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San Francisco investigation leading to entrapment claims

SAN FRANCISCO--The FBI used millions of dollars, liquor and cigarettes seized in other cases and more than a dozen undercover operatives in an elaborate, seven-year sting operation targeting a San Francisco Chinatown association thought to be a front for a notorious organized crime syndicate.

The agents, posing as businessmen and a Mafia figure, aggressively offered their targets criminal schemes, leading to the indictment of 29 people — including state Sen. Leland Yee — on charges that included money laundering, public corruption and gun trafficking.

The agents' behavior has become a central issue in the case, with defense lawyers arguing that the FBI entrapped otherwise honest people.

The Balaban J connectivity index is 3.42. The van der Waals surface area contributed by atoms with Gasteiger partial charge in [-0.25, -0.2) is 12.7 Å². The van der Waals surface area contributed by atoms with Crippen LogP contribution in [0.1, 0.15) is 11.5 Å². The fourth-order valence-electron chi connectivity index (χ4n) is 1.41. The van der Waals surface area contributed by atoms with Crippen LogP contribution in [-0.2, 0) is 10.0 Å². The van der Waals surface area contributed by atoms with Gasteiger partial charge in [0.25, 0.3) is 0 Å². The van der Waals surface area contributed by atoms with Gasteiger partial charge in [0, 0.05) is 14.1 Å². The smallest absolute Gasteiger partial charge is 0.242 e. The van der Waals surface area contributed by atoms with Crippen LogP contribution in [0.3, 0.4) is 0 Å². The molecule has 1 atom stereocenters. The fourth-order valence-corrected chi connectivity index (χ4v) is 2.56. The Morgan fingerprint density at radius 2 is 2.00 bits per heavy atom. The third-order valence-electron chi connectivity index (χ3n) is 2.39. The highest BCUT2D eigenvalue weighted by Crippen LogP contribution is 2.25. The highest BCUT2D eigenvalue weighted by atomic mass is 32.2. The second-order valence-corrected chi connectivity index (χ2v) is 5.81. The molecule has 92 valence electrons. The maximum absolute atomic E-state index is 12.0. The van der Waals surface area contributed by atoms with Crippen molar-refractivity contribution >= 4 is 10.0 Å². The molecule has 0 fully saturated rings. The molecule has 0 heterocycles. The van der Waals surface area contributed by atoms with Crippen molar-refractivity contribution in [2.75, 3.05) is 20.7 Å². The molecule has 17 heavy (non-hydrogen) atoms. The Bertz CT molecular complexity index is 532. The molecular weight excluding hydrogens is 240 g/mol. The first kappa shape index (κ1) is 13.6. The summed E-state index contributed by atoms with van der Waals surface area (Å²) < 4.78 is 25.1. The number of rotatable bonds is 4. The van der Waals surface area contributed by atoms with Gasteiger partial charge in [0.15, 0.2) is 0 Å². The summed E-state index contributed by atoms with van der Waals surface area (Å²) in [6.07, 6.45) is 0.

It's an argument numerous suspected terrorists, politicians and others have made when caught in a government sting.

But legal experts say the entrapment defense rarely works. Sting targets have to prove much more than simply the government made them do it. They have to show they weren't predisposed to committing the criminal acts proposed by undercover agents.

Several high-profile terrorism suspects in recent months have argued they were set up by undercover agents who played central roles in helping them plan U.S. attacks that they otherwise never would have intended to carry out.

In January 2013, jurors in Oregon rejected Mohamed Mohamud's claims that the FBI was at fault for him trying to set off a bomb during a 2010 Christmas tree lighting ceremony attended by thousands of people. The bomb, supplied by the agents, was a fake.

In December, a federal appeals court rejected Mohanad Shareef Hammadi's claims that he was entrapped when he unwittingly worked with a government informant to ship thousands of dollars in cash, machine guns, rifles, grenades and shoulder-fired

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